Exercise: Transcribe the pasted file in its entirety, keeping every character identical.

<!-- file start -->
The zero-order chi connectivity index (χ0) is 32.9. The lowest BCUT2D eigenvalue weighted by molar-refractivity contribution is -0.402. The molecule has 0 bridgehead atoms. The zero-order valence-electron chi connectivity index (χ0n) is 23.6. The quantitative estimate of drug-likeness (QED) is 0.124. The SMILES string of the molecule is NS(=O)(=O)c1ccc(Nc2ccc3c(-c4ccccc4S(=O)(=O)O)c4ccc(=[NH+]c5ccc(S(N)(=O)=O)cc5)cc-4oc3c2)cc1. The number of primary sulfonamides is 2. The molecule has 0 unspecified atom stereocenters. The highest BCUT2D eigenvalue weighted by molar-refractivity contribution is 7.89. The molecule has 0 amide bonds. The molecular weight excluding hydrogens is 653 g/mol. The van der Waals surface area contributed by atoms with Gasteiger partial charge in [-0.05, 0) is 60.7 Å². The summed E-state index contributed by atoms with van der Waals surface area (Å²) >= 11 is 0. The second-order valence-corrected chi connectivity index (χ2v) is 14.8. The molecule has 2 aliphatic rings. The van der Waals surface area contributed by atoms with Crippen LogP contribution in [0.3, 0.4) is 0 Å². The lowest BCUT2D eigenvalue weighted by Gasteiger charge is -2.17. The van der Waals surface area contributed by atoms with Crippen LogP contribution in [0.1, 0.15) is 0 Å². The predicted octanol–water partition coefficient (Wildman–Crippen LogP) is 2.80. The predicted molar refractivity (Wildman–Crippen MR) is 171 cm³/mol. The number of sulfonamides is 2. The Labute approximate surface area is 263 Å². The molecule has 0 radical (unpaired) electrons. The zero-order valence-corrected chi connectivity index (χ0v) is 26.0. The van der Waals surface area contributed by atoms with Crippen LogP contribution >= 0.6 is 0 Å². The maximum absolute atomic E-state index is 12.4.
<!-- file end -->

The zero-order chi connectivity index (χ0) is 32.9. The lowest BCUT2D eigenvalue weighted by molar-refractivity contribution is -0.402. The molecule has 0 bridgehead atoms. The zero-order valence-electron chi connectivity index (χ0n) is 23.6. The quantitative estimate of drug-likeness (QED) is 0.124. The SMILES string of the molecule is NS(=O)(=O)c1ccc(Nc2ccc3c(-c4ccccc4S(=O)(=O)O)c4ccc(=[NH+]c5ccc(S(N)(=O)=O)cc5)cc-4oc3c2)cc1. The number of primary sulfonamides is 2. The molecule has 0 unspecified atom stereocenters. The highest BCUT2D eigenvalue weighted by molar-refractivity contribution is 7.89. The molecule has 0 amide bonds. The molecular weight excluding hydrogens is 653 g/mol. The van der Waals surface area contributed by atoms with Gasteiger partial charge in [-0.05, 0) is 60.7 Å². The summed E-state index contributed by atoms with van der Waals surface area (Å²) >= 11 is 0. The second-order valence-corrected chi connectivity index (χ2v) is 14.8. The molecule has 2 aliphatic rings. The van der Waals surface area contributed by atoms with Crippen LogP contribution in [0.3, 0.4) is 0 Å². The lowest BCUT2D eigenvalue weighted by Gasteiger charge is -2.17. The van der Waals surface area contributed by atoms with Crippen LogP contribution in [0.1, 0.15) is 0 Å². The predicted octanol–water partition coefficient (Wildman–Crippen LogP) is 2.80. The predicted molar refractivity (Wildman–Crippen MR) is 171 cm³/mol. The number of sulfonamides is 2. The Labute approximate surface area is 263 Å². The molecule has 0 radical (unpaired) electrons. The zero-order valence-corrected chi connectivity index (χ0v) is 26.0. The van der Waals surface area contributed by atoms with Crippen LogP contribution >= 0.6 is 0 Å². The maximum absolute atomic E-state index is 12.4.